The main characters in Charged are Kevin, Noura Jackson, and Amy Weirich.
- Kevin is a young man from Brownsville in New York City who is arrested for possession of a gun without a permit. He is placed in a diversion program instead of being sentenced to jail time.
- Noura Jackson is a young woman from Memphis, Tennessee, who is charged with murdering her mother and spends over eight years in prison before being released on an Alford guilty plea.
- Amy Weirich is the district attorney who prosecutes Noura Jackson’s case and has Noura convicted despite a lack of concrete evidence.
Kevin is a young man growing up in a housing project in Brownsville, a high-crime and high-poverty community in Brooklyn, New York. His is one of two cases the author dissects to understand criminal justice proceedings.
Kevin is, generally, a good kid, but there are frequent fights between residents of his housing project and ones from others nearby. He doesn’t make a habit of starting the fights himself, but he also doesn’t shy away from defending himself when one arises. Despite the prevalence of weapons in his community, he has a strict personal code—there may be no avoiding violence in Brownsville, but he only fights with his fists. He doesn’t want the trouble that weapons bring.
After panicking and picking up a gun to hide it when the police come to arrest his friend one day, Kevin is accused of having a gun without a permit. His personal code of ethics also precludes snitching on other members of the community, so he doesn't correct the officers when they determine the gun belongs to him, and he’s arrested for possession.
His prosecutor, Caryn Teitelman, decides to grant Kevin a chance at a diversion program instead of putting him directly through the justice system to face jail time. There are a few hiccups—he’s arrested once during the program on an invalid loitering charge—but he’s determined to succeed. He does well and completes the program, and his charges are dismissed. By the time he’s done, he’s proud to be employed and helping his mom financially for the first time.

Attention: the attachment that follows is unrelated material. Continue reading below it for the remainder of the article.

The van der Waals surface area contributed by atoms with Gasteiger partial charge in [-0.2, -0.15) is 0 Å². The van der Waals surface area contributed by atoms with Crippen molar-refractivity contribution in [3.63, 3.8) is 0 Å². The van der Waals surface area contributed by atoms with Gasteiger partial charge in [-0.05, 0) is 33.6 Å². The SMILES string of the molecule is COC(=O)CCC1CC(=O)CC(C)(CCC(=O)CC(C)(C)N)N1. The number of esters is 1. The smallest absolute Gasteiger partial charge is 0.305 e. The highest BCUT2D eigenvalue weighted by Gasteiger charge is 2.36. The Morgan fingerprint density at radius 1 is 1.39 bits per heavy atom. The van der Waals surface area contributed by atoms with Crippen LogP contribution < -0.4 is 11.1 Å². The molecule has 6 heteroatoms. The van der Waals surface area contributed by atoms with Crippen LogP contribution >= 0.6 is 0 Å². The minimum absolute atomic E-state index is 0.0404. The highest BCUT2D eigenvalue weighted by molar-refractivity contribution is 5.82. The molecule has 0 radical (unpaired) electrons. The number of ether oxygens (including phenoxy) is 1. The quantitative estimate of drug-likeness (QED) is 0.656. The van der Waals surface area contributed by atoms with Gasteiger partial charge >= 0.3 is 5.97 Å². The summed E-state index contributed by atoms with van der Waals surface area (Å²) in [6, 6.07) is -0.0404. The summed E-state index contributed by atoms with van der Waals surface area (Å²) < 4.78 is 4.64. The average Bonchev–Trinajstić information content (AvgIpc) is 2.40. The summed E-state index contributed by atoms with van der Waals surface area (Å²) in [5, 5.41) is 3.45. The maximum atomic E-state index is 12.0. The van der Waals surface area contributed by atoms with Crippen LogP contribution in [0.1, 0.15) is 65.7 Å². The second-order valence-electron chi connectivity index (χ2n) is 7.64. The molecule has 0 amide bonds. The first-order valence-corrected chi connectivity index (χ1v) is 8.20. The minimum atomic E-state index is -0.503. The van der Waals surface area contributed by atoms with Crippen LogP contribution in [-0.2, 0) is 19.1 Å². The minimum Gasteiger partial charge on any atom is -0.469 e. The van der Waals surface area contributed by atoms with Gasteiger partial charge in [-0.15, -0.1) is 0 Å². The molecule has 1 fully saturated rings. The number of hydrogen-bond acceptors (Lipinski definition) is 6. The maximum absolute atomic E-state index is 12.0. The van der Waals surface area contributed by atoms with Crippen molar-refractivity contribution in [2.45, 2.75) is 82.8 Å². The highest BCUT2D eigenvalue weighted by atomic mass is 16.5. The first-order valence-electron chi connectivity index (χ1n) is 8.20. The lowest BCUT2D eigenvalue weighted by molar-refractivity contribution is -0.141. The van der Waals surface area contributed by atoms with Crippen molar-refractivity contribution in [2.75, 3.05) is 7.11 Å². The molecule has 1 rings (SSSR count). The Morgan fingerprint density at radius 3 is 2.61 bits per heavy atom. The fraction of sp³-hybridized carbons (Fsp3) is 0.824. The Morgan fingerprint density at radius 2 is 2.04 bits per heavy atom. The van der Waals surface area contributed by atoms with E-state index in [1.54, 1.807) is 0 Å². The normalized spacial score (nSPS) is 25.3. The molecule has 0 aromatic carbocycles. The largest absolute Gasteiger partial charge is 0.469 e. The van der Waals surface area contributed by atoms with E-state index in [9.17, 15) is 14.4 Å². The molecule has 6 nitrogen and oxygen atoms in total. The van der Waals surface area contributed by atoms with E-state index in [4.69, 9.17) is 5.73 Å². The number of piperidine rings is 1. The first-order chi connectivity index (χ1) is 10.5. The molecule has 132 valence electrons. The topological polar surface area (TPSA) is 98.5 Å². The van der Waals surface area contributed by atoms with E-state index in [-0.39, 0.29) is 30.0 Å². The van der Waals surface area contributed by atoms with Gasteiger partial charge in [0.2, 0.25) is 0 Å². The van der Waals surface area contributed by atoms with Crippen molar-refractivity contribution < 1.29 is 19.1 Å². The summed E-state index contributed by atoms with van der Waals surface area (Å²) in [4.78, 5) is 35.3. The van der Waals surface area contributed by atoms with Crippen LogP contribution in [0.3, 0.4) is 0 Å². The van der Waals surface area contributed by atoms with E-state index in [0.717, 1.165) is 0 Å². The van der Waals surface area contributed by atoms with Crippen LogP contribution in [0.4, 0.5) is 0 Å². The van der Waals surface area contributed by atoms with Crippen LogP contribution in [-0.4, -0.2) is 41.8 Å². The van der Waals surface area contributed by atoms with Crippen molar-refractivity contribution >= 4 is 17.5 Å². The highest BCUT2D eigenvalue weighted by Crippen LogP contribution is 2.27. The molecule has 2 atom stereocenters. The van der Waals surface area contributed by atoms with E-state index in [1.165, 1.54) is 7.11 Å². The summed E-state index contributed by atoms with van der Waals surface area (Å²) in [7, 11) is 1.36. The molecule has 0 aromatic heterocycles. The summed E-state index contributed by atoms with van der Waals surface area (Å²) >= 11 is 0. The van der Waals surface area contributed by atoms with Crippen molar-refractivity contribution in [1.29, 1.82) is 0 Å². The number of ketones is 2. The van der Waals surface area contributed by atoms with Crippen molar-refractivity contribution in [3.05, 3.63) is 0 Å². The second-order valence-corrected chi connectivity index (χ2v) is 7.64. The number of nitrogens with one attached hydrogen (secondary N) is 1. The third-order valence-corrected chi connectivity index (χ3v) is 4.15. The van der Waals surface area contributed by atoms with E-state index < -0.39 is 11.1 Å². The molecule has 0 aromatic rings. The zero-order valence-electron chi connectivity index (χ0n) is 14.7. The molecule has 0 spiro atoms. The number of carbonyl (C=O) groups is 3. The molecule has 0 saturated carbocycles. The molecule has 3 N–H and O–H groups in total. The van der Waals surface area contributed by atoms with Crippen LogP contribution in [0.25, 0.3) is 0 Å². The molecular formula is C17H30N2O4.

Bazelon notes that per Kevin’s request, he’s been identified in the text using a pseudonym.
Noura Jackson, accused of her mother’s murder, is the other case Bazelon tracks through the court system.
At the time of the murder, Noura is eighteen and living with her mother, Jennifer, in a middle-class neighborhood in Memphis, Tennessee. She comes home from a long night out with friends to discover her mother’s body. Before long, finds that she's suspected of the crime herself despite a complete lack of physical evidence tying her to the scene.
When she’s accused, her family abandons her. To stave off her loneliness, Noura takes solace in her friends, inviting them over regularly to keep her company. This is cast by Amy Weirich, her prosecutor, as callous—she’s grieving “the wrong way,” Weirich insists.
Noura can’t fathom signing a plea deal if it means falsely admitting to having killed her own mother, so she goes to trial. Despite her high hopes, she’s convicted and sentenced to more than twenty years in prison.
When Weirich’s misconduct becomes apparent and Noura is finally granted a new trial, her lawyers convince her to sign an Alford guilty plea—if she’ll admit that the state has all the evidence it needs to convict her, she’ll be released sooner and can still formally maintain her innocence. To Noura, getting out sooner means she might still have time to become a mother, so she signs and is released.
After her ordeal, Noura moves to New York City with the help of Jason Flom, one of the founding boardmembers of the Innocence Project. Together, they work on piecing her case back together in the hopes of eventually solving her mother’s murder with the help of DNA evidence.
Amy Weirich, a high-profile Memphis district attorney, prosecutes Noura’s case. From the outset, she is determined to get a...
(The entire section is 995 words.)